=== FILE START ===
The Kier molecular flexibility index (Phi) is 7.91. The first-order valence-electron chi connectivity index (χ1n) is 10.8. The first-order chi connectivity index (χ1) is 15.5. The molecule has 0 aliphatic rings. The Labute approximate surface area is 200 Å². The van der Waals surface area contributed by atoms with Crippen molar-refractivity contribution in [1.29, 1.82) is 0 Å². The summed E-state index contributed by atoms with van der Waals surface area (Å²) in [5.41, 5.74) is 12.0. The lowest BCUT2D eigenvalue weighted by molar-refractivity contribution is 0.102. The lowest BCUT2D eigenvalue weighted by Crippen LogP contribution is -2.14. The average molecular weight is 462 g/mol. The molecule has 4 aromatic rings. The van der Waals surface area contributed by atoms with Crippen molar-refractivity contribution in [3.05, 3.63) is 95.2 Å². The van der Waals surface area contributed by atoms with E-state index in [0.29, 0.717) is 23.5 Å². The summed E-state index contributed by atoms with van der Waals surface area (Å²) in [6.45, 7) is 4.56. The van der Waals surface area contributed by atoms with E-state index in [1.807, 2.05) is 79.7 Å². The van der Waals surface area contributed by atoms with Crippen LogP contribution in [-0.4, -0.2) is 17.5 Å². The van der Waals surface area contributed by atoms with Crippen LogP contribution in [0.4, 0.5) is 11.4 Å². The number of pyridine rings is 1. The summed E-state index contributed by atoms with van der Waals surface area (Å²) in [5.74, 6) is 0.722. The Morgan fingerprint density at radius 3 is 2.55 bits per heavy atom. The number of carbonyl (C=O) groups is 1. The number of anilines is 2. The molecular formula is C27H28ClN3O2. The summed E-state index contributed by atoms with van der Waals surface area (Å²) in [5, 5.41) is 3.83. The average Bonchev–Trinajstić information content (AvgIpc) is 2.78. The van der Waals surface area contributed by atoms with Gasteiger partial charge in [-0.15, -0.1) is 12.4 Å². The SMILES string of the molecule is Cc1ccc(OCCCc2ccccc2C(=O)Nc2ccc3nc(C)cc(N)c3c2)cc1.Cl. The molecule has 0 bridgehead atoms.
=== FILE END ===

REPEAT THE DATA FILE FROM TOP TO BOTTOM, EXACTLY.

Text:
The Kier molecular flexibility index (Phi) is 7.91. The first-order valence-electron chi connectivity index (χ1n) is 10.8. The first-order chi connectivity index (χ1) is 15.5. The molecule has 0 aliphatic rings. The Labute approximate surface area is 200 Å². The van der Waals surface area contributed by atoms with Crippen molar-refractivity contribution in [1.29, 1.82) is 0 Å². The summed E-state index contributed by atoms with van der Waals surface area (Å²) in [5.41, 5.74) is 12.0. The lowest BCUT2D eigenvalue weighted by molar-refractivity contribution is 0.102. The lowest BCUT2D eigenvalue weighted by Crippen LogP contribution is -2.14. The average molecular weight is 462 g/mol. The molecule has 4 aromatic rings. The van der Waals surface area contributed by atoms with Crippen molar-refractivity contribution in [3.05, 3.63) is 95.2 Å². The van der Waals surface area contributed by atoms with E-state index in [0.29, 0.717) is 23.5 Å². The summed E-state index contributed by atoms with van der Waals surface area (Å²) in [6.45, 7) is 4.56. The van der Waals surface area contributed by atoms with E-state index in [1.807, 2.05) is 79.7 Å². The van der Waals surface area contributed by atoms with Crippen LogP contribution in [-0.4, -0.2) is 17.5 Å². The van der Waals surface area contributed by atoms with Crippen LogP contribution in [0.4, 0.5) is 11.4 Å². The number of pyridine rings is 1. The summed E-state index contributed by atoms with van der Waals surface area (Å²) in [5.74, 6) is 0.722. The Morgan fingerprint density at radius 3 is 2.55 bits per heavy atom. The number of carbonyl (C=O) groups is 1. The number of anilines is 2. The molecular formula is C27H28ClN3O2. The summed E-state index contributed by atoms with van der Waals surface area (Å²) in [5, 5.41) is 3.83. The average Bonchev–Trinajstić information content (AvgIpc) is 2.78. The van der Waals surface area contributed by atoms with Gasteiger partial charge in [-0.15, -0.1) is 12.4 Å². The SMILES string of the molecule is Cc1ccc(OCCCc2ccccc2C(=O)Nc2ccc3nc(C)cc(N)c3c2)cc1.Cl. The molecule has 0 bridgehead atoms.